Let’s understand it with an example. Say, an investor invests Rs 25000 in year 1, 2 and 3. In the fourth year the year 1 funds would be released and can be reinvested for another tax benefit. Similarly, year 2 investment can be reinvested in year 5 and year 3 investment in year 6. And this cycle can go on. While one is able to take advantage of the 80C in every year, from fourth year onwards the burden on the pocket of the investor can come down.
Apart from the above investments under section 80C, there are various other sections under which you can invest in order to save tax. 
Health Insurance u/s 80D: It’s a very useful investment in health insurance plan and one can save an additional tax under section 80D. The premium, which is paid for medical insurance policy for self and family members to protect them from sudden medical expenses, comes under this section.  The maximum amount allowed for exemption annually for self, spouse and children is Rs 15,000. Additional tax benefit of Rs 15000 or Rs 20000 can be availed if a health insurance is bought by you for your parents who are not senior citizens or senior citizens respectively.
Rajiv Gandhi Equity Savings Scheme (RGESS) u/s 80CCG: For additional tax savings one can look at other avenues such as Rajiv Gandhi Equity Savings Scheme (RGESS) where one can save additional Rs 25,000 u/s 80 CCG. An individual with a total income less than Rs 12 Lakh, who is a first time investor, who has never invested in stocks or derivatives or who has freshly opened a demat account. Such people can invest up to Rs 50,000 in eligible securities to save an additional tax on up to a Maximum of Rs 25,000 over and above Rs 1 lakh u/s 80C. In the recent budget it has been decided to extend the tax benefits for the “first time investors” investing in the eligible securities or eligible mutual funds for not only one year but for 3 years. However, there is a lot of confusion with regard to the investment guidelines hence advisable to take help from an advisor.
First time home buyers: In the Union Budget, it has been proposed to give Rs 1 Lakh additional deduction from gross income to first time home buyers on loans up to Rs 25 Lakh. However attractive it may be, many people might not be able to take advantage considering the upper limit of Rs 25 lakh as it is difficult to find houses in that range.
Section 80G: Donations to charitable institutions or NGO’s are deducted as an additional amount from the income u/s 80G.

Avoid Pitfalls
There are some common pitfalls taxpayers make while making last-minute investment in tax-saving instrument. These include buying insurance without taking into consideration adequacy of risk cover and without understanding terms & conditions; investing in ULIPs as last-minute option to save tax without knowing charges, lock-in and other market driven conditions applicable to the product; and, investing in products just for the sake of saving tax for current year without knowing its past performance and importance of such investments in their portfolio based on their risk appetite.
“Plan for your contingency expenses before investing for tax planning as tax saving instruments will be locked in for a minimum of 1 year to 15 years; it should not happen that you will not be left with enough cash when actual requirement arises,” says Roddam.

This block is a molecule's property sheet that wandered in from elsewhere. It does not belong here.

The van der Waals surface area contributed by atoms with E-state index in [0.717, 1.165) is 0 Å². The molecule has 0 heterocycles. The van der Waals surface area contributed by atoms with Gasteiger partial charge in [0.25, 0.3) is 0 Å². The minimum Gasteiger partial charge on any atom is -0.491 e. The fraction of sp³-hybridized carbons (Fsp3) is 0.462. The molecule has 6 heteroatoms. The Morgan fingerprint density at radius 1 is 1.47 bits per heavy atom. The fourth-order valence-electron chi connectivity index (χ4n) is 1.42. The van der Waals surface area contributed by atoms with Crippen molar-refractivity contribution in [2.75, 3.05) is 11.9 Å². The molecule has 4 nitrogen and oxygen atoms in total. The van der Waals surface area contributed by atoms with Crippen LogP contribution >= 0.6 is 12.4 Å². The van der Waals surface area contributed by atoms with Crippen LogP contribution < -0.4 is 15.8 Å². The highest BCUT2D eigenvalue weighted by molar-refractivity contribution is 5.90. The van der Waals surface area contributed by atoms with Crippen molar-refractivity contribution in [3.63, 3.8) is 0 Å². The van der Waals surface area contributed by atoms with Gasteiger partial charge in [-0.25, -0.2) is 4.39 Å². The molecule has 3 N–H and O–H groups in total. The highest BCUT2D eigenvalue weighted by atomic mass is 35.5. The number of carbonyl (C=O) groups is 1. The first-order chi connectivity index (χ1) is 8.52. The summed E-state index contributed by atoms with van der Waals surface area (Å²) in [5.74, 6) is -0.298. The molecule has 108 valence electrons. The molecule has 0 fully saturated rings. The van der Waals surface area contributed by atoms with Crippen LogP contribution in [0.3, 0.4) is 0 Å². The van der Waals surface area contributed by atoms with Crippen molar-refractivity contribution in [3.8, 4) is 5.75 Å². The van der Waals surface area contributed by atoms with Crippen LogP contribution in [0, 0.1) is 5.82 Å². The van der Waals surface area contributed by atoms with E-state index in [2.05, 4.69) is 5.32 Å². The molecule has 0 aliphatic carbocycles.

Print Rate this article:
No rating

Number of views (339)/Comments (0)

sudha adika

Shivram Yedithi

Other posts by Shivram Yedithi
Contact author

Leave a comment

Add comment



Ask the Finapolis.

I'm not a robot
Dharmendra Satpathy
Col. Sanjeev Govila (retd)
Hum Fauji Investments
The Finapolis' expert answers your queries on investments, taxation and personal finance. Want advice? Submit your Question above
Want to Invest



The technical studies / analysis discussed here can be at odds with our fundamental views / analysis. The information and views presented in this report are prepared by Karvy Consultants Limited. The information contained herein is based on our analysis and upon sources that we consider reliable. We, however, do not vouch for the accuracy or the completeness thereof. This material is for personal information and we are not responsible for any loss incurred based upon it. The investments discussed or recommended in this report may not be suitable for all investors. Investors must make their own investment decisions based on their specific investment objectives and financial position and using such independent advice, as they believe necessary. While acting upon any information or analysis mentioned in this report, investors may please note that neither Karvy nor Karvy Consultants nor any person connected with any associate companies of Karvy accepts any liability arising from the use of this information and views mentioned in this document. The author, directors and other employees of Karvy and its affiliates may hold long or short positions in the above mentioned companies from time to time. Every employee of Karvy and its associate companies is required to disclose his/her individual stock holdings and details of trades, if any, that they undertake. The team rendering corporate analysis and investment recommendations are restricted in purchasing/selling of shares or other securities till such a time this recommendation has either been displayed or has been forwarded to clients of Karvy. All employees are further restricted to place orders only through Karvy Consultants Ltd. This report is intended for a restricted audience and we are not soliciting any action based on it. Neither the information nor any opinion expressed herein constitutes an offer or an invitation to make an offer, to buy or sell any securities, or any options, futures or other derivatives related to such securities.

Subscribe For Free

Get the e-paper free